The Witcher 3: Wild Hunt - Setting Itself Apart From Other RPGs Review
I want to tell you a story about a friend I had; he’s a smooth a$$ Witcher and is super bad. So grab onto your seats and hang on tight, while I tell you all about Geralt the White (Wolf).
CD Projekt RED has brought us a vast open world that concludes Geralt of Rivia's story. For all you fans of The Witcher Series, this was a long-awaited time that finally came. Now, I will not deny that I am a huge fan of the series. That being said, let's get critical.
Geralt of Rivia, member of the Wolf School, and famous Witcher known throughout the Northern Realms sets on his journey to find Ciri in this installment. Friends of the past assist Geralt's quest, and there are foes at every turn in the vast world; don't worry, quests are plentiful.
Meat and Potatoes
Fans of the series will certainly enjoy how well the Witcher lore is intricately woven throughout, allowing you front row seats to the Wild Hunt tale. For those unfamiliar, players are not left out in the cold feeling lost and alone. The game's flashback sequences during key points provide the necessary background allowing the player to identify the bond shared between Geralt and Ciri. The Character Glossary does well to provide detailed information on key characters as they are introduced within the main storyline. More information is unlocked for specific characters during quests as more details are unveiled.
Much like The Elder Scrolls series, so much lore and needed Intel are hidden within the books. They can be found, looted, and purchased just about anywhere. Specific books are needed for quest completions. The Bestiary will provide you with everything you'll need to know on how to defeat your non-human foes. These will appear as you either encounter them for the first time, during specific quests, or upon reading books.
Check here for guides to assist you throughout your journey.
Where is Ciri? Where has she been?
This time around the story centers on Ciri – Cirilla Fiona Elen Riannon – the Nilfgaard emperor’s daughter and heir of Emhyr var Emreis; a young woman that Geralt has essentially raised as his own daughter. She's trained with Witchers while possessing natural powers that have sparked the interest of the Wild Hunt – a mysterious and powerful group that roams the land and terrifies everyone who comes in contact with them.
This dark force is pursuing her. The main storyline only lends to how personal this endeavor is for Geralt. He’s in search of Ciri in various locations and learning of her whereabouts through the story missions. You're able to control Ciri in certain sequences, which allow a window into her point of view, her fears, and her abilities.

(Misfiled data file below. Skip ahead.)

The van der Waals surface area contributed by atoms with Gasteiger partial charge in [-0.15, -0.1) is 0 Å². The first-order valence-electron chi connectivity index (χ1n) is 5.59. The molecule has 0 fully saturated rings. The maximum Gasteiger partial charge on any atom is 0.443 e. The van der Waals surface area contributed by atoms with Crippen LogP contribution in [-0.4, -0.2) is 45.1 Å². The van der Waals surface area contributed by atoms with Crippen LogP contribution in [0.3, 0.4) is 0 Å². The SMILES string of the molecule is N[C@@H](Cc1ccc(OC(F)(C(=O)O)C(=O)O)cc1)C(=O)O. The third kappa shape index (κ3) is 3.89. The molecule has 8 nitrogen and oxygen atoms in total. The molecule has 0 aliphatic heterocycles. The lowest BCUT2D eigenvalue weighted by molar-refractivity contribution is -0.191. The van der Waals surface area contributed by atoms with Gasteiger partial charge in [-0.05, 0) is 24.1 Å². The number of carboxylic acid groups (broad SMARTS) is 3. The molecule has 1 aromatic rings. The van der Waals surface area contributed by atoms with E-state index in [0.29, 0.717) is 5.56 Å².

The Nilfgaardians have taken over most of the regions by force. You’re not sure whether they’re good or bad, but what you can see is that things aren’t going well. The people in the Northern Realms are suffering horribly. The differences separating the weak from the strong are significant. Poverty, crime, and disease are rampant. A religious sect is gaining its foothold against all magical beings and those aimed at protecting them.
You’ll have tons of Main Quests, Secondary Quests, Witcher Contracts (monster-slaying hunts), and Treasure Hunts; each being complemented with their own cutscenes. Specific secondary quests appear to affect the main storyline. Everything here is big and heavy, from the dungeons to the decisions, to the moral responsibility. It’s truly an incredible experience that CD Projekt RED has masterfully created without any hint of what to expect next.
As urgent as Geralt’s cause may seem, your biggest mistake is to rush through The Witcher 3: Wild Hunt. All of the game’s distractions are meant to engage you in the lore. The choices will then feel like they carry more weight and characters more fleshed out as a whole. There is immediacy to some of your decisions and lasting consequences in others. You become attached to these characters and care about what’s happening in the world surrounding them.
The map is incredibly detailed and getting around with fast travel is fantastic, provided you’ve explored enough to unlock area signposts. This will save you time when traveling unless you opt for horseback and the satisfying sailing option by boat. Roach, your horse, assists you in finding all those new locations, and his controls are fairly easy to use. The climbing mechanics are adequate but certainly have their fair share of glitches and rough animations due to awkward camera angles. Though the checkpoint save system is somewhat forgiving, you can manually save at any time, I highly suggest doing so very often.
Minor glitches do pop up from time to time. None of it ever impacted my actual gameplay in any significant way; however, it did disturb the beauty of the experience slightly. Perhaps a botched pleasure while visiting a favorite strumpet for some “happy time.”
Geralt the White (Wolf)